Ibrahim Sulejmani, a 39 year-old former commander of the disbanded Albanian guerrilla force that fought the short lived 2001 Macedonian conflict, has died on Wednesday in a Macedonian prison.
Archive video footage of Sulejmni
The former rebel known by his wartime nickname “Commander Mimi” was found dead in a prison cell in the Stip Prison where he was serving a 15 years sentence for kidnapping of four people during the conflict who are still missing and presumed dead.
“During the wake up call in the morning the other prisoners have noticed that Sulejmani was not responding and have immediately called the prison guards. A medical team has determined the death at the spot,” said Snezana Saneva, the spokesperson for the Stip police.
While an investigative judge is currently working on the case, the head of the prison administration, Lidija Gavrilovska, told the media that preliminary findings point out that Sulejmani died of natural causes.
Sulejmani was found guilty of kidnapping Ilko Trajcevski, his son Vasko and his two friends Bobi Jakimovski and Gjoko Sinadinovski, all ethnic Macedonians, from a family house in the Tetovo suburb of Drenovec in 2001. The four men are still missing.
According to the verdict, Sulejmani along with other masked National Liberation Army, NLA, members armed with automatic weapons, first ill-treated the four in the house and then took them to the local rebel headquarters after which all trace of them disappears.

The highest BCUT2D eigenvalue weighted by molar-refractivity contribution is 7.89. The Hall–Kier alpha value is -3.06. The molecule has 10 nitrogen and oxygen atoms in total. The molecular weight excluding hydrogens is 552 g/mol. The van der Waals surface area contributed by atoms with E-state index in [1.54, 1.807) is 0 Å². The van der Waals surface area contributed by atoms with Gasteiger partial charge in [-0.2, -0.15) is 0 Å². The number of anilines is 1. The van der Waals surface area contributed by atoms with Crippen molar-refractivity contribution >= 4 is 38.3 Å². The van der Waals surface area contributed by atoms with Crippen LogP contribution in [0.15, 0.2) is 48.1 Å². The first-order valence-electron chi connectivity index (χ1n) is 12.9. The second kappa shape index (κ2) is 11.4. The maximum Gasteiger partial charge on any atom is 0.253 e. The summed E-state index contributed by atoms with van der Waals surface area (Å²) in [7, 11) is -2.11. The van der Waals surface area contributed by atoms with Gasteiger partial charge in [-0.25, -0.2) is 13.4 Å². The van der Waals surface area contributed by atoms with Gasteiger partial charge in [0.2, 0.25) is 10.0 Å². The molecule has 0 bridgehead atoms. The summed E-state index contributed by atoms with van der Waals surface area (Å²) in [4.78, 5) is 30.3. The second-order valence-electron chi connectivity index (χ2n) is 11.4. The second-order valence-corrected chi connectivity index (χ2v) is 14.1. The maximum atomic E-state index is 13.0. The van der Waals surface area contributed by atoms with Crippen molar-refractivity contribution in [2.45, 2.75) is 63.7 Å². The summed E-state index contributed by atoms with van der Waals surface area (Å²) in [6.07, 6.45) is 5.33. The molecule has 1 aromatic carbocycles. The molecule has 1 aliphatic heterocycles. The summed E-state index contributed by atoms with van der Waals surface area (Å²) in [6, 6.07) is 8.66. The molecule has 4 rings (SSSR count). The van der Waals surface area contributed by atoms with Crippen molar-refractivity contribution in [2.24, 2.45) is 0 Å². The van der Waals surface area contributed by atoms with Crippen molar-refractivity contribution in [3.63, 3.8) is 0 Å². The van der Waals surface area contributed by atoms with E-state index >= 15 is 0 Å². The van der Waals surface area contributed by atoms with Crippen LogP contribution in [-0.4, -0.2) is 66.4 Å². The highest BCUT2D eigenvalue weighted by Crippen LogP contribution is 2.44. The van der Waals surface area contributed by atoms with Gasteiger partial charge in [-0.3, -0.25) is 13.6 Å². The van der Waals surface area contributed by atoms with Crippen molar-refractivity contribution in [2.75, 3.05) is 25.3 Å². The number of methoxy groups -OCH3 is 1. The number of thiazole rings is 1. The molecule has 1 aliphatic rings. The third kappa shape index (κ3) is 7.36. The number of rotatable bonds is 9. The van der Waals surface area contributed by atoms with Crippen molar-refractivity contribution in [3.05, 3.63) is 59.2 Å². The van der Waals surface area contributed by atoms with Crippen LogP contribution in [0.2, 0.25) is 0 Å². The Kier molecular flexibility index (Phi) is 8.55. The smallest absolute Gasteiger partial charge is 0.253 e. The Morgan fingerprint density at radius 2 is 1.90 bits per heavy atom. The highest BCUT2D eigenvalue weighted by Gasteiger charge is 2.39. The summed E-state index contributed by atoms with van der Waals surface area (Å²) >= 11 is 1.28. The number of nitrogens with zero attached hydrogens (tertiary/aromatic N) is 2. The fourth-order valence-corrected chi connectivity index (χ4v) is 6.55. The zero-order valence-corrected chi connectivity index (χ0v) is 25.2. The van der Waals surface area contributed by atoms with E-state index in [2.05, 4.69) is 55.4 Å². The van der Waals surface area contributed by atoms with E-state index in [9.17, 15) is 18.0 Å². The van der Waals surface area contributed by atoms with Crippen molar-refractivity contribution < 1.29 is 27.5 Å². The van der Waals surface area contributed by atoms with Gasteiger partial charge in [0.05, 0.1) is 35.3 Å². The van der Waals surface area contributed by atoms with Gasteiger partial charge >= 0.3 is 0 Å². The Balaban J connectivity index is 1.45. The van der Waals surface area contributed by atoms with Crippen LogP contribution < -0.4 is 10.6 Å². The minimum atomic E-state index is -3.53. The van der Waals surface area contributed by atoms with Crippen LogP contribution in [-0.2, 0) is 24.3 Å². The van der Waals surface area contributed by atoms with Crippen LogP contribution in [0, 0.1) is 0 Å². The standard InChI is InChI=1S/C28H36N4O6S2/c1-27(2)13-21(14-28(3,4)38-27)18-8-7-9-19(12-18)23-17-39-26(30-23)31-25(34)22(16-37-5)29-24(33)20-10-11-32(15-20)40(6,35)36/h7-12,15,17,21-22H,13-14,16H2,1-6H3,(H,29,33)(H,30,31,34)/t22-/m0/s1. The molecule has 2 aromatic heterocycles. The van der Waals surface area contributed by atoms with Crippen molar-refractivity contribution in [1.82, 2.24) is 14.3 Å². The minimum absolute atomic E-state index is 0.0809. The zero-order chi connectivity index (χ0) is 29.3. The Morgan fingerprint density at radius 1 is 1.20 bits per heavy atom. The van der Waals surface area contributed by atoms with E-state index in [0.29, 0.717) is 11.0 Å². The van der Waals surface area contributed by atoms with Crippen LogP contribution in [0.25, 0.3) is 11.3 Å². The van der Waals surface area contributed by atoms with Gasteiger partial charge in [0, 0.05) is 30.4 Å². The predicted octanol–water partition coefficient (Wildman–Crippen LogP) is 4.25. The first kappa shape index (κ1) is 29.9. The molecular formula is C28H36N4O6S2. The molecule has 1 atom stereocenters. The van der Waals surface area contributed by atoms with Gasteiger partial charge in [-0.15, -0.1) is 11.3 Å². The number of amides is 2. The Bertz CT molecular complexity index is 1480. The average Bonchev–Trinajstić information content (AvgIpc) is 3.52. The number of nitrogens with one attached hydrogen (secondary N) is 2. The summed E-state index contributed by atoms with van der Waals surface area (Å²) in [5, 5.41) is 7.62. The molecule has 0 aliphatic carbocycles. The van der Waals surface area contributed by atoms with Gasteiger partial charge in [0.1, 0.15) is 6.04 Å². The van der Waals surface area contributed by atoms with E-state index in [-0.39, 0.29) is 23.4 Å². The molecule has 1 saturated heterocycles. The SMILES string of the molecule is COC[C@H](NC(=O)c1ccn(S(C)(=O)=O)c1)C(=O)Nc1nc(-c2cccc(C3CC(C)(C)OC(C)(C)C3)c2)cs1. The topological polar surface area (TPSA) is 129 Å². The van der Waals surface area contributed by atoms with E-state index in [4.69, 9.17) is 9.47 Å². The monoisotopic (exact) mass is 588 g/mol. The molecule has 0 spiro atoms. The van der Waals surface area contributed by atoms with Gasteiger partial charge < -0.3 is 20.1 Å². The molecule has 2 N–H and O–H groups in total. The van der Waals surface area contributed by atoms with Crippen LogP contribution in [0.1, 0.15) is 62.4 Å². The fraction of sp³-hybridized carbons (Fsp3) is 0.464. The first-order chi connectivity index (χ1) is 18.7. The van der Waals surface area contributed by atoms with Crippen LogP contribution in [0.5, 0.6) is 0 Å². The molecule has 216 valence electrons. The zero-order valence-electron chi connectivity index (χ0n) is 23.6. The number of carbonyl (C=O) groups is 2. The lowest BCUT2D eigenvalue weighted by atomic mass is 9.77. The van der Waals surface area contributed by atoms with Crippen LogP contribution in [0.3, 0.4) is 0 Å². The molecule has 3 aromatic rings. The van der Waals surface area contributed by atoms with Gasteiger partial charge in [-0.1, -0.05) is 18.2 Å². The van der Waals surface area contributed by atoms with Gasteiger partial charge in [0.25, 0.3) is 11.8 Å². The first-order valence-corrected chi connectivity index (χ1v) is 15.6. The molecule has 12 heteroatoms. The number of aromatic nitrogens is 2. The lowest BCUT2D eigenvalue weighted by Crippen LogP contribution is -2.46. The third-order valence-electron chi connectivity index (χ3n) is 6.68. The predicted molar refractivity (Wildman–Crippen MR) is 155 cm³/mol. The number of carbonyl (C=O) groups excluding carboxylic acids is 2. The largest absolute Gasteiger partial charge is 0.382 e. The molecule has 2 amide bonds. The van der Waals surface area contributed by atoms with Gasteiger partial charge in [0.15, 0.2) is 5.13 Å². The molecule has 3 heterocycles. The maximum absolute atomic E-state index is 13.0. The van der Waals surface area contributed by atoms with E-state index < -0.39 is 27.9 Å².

Sulejmani who spent over 4 years in prison was hoping to be released soon after in July last year the ruling coalition voted to abandon four war-crimes cases related to the 2001 armed conflict.
The controversial move in the parliament also included the amnesty for the so-called case of kidnapped Macedonians that charged former insurgents with the alleged kidnapping and murder of 12 ethnic Macedonian civilians.
Sulejmani is one of only few former insurgents that ended up in prison after the signing of the Ohrid peace accord which in 2001 restored peace in the country.
The accord granted greater rights to the Albanian minority that make up one quarter of the population. In exchange the insurgents disbanded and their leaders later formed the Democratic Party for Integration, a political party that is part of the government.